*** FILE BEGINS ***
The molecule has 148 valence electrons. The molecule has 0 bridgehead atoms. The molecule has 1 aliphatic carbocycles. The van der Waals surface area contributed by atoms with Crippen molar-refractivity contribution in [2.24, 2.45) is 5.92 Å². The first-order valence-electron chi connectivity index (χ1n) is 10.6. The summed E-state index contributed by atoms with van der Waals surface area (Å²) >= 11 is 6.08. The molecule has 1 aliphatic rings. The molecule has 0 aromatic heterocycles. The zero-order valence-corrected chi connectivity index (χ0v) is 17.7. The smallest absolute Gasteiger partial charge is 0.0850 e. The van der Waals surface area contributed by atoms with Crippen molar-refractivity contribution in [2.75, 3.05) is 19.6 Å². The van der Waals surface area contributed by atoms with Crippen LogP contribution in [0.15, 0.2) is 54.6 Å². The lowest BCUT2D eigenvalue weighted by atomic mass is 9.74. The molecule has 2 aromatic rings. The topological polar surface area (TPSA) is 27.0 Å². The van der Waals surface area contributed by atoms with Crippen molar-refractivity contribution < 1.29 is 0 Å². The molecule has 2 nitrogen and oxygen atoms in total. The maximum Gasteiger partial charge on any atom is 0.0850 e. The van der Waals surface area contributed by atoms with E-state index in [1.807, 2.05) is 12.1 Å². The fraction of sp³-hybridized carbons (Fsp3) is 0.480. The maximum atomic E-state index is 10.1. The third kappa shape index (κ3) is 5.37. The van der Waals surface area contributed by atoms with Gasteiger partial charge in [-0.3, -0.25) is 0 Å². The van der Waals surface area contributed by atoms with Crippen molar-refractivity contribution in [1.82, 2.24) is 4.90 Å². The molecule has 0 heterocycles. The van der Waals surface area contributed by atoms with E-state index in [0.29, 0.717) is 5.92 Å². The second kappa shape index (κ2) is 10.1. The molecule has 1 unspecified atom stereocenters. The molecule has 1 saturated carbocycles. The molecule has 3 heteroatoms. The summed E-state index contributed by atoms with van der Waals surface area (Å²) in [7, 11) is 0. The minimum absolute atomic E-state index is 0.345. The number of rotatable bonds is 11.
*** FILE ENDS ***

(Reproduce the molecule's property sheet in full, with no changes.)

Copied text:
The molecule has 148 valence electrons. The molecule has 0 bridgehead atoms. The molecule has 1 aliphatic carbocycles. The van der Waals surface area contributed by atoms with Crippen molar-refractivity contribution in [2.24, 2.45) is 5.92 Å². The first-order valence-electron chi connectivity index (χ1n) is 10.6. The summed E-state index contributed by atoms with van der Waals surface area (Å²) >= 11 is 6.08. The molecule has 1 aliphatic rings. The molecule has 0 aromatic heterocycles. The zero-order valence-corrected chi connectivity index (χ0v) is 17.7. The smallest absolute Gasteiger partial charge is 0.0850 e. The van der Waals surface area contributed by atoms with Crippen molar-refractivity contribution in [2.75, 3.05) is 19.6 Å². The van der Waals surface area contributed by atoms with Crippen LogP contribution in [0.15, 0.2) is 54.6 Å². The lowest BCUT2D eigenvalue weighted by atomic mass is 9.74. The molecule has 2 aromatic rings. The topological polar surface area (TPSA) is 27.0 Å². The van der Waals surface area contributed by atoms with Crippen molar-refractivity contribution < 1.29 is 0 Å². The molecule has 2 nitrogen and oxygen atoms in total. The maximum Gasteiger partial charge on any atom is 0.0850 e. The van der Waals surface area contributed by atoms with E-state index in [1.807, 2.05) is 12.1 Å². The fraction of sp³-hybridized carbons (Fsp3) is 0.480. The maximum atomic E-state index is 10.1. The third kappa shape index (κ3) is 5.37. The van der Waals surface area contributed by atoms with Gasteiger partial charge in [-0.3, -0.25) is 0 Å². The van der Waals surface area contributed by atoms with Crippen molar-refractivity contribution in [1.82, 2.24) is 4.90 Å². The molecule has 0 heterocycles. The van der Waals surface area contributed by atoms with E-state index in [0.29, 0.717) is 5.92 Å². The second kappa shape index (κ2) is 10.1. The molecule has 1 unspecified atom stereocenters. The molecule has 1 saturated carbocycles. The molecule has 3 heteroatoms. The summed E-state index contributed by atoms with van der Waals surface area (Å²) in [7, 11) is 0. The minimum absolute atomic E-state index is 0.345. The number of rotatable bonds is 11.